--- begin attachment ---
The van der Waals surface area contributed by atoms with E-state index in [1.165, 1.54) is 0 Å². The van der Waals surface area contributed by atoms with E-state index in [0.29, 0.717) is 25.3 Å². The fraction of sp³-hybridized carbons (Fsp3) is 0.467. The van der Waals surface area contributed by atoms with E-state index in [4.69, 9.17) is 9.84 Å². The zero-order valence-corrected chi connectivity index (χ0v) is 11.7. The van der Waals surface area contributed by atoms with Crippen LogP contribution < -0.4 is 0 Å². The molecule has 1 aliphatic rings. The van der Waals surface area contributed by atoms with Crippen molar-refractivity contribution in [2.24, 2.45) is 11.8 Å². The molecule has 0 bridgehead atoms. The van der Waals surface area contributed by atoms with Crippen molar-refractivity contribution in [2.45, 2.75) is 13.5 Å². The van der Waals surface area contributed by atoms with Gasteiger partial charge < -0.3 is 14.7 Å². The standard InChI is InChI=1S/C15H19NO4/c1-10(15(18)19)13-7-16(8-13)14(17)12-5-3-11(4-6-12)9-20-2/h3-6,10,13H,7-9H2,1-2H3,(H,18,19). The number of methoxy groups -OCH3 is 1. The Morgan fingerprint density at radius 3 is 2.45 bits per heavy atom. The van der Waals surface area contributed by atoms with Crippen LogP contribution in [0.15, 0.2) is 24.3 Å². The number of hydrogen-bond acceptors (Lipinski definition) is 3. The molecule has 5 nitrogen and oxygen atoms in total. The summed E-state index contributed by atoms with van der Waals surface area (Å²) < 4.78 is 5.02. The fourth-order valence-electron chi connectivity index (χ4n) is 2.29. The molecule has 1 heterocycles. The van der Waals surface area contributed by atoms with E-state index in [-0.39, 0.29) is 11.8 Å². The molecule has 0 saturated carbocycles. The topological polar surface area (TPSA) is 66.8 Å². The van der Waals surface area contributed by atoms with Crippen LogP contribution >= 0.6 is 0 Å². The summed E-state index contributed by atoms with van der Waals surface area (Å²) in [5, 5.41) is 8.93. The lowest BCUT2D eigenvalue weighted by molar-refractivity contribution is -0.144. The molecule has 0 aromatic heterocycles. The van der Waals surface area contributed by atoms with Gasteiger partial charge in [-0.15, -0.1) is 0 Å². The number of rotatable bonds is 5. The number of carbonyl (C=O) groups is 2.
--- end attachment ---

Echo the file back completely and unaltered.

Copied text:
The van der Waals surface area contributed by atoms with E-state index in [1.165, 1.54) is 0 Å². The van der Waals surface area contributed by atoms with E-state index in [0.29, 0.717) is 25.3 Å². The fraction of sp³-hybridized carbons (Fsp3) is 0.467. The van der Waals surface area contributed by atoms with E-state index in [4.69, 9.17) is 9.84 Å². The zero-order valence-corrected chi connectivity index (χ0v) is 11.7. The van der Waals surface area contributed by atoms with Crippen LogP contribution < -0.4 is 0 Å². The molecule has 1 aliphatic rings. The van der Waals surface area contributed by atoms with Crippen molar-refractivity contribution in [2.24, 2.45) is 11.8 Å². The molecule has 0 bridgehead atoms. The van der Waals surface area contributed by atoms with Crippen molar-refractivity contribution in [2.45, 2.75) is 13.5 Å². The van der Waals surface area contributed by atoms with Gasteiger partial charge < -0.3 is 14.7 Å². The standard InChI is InChI=1S/C15H19NO4/c1-10(15(18)19)13-7-16(8-13)14(17)12-5-3-11(4-6-12)9-20-2/h3-6,10,13H,7-9H2,1-2H3,(H,18,19). The number of methoxy groups -OCH3 is 1. The Morgan fingerprint density at radius 3 is 2.45 bits per heavy atom. The van der Waals surface area contributed by atoms with Crippen LogP contribution in [0.15, 0.2) is 24.3 Å². The number of hydrogen-bond acceptors (Lipinski definition) is 3. The molecule has 5 nitrogen and oxygen atoms in total. The summed E-state index contributed by atoms with van der Waals surface area (Å²) < 4.78 is 5.02. The fourth-order valence-electron chi connectivity index (χ4n) is 2.29. The molecule has 1 heterocycles. The van der Waals surface area contributed by atoms with E-state index in [-0.39, 0.29) is 11.8 Å². The molecule has 0 saturated carbocycles. The topological polar surface area (TPSA) is 66.8 Å². The van der Waals surface area contributed by atoms with Crippen LogP contribution >= 0.6 is 0 Å². The summed E-state index contributed by atoms with van der Waals surface area (Å²) in [5, 5.41) is 8.93. The lowest BCUT2D eigenvalue weighted by molar-refractivity contribution is -0.144. The molecule has 0 aromatic heterocycles. The van der Waals surface area contributed by atoms with Gasteiger partial charge in [-0.15, -0.1) is 0 Å². The number of rotatable bonds is 5. The number of carbonyl (C=O) groups is 2.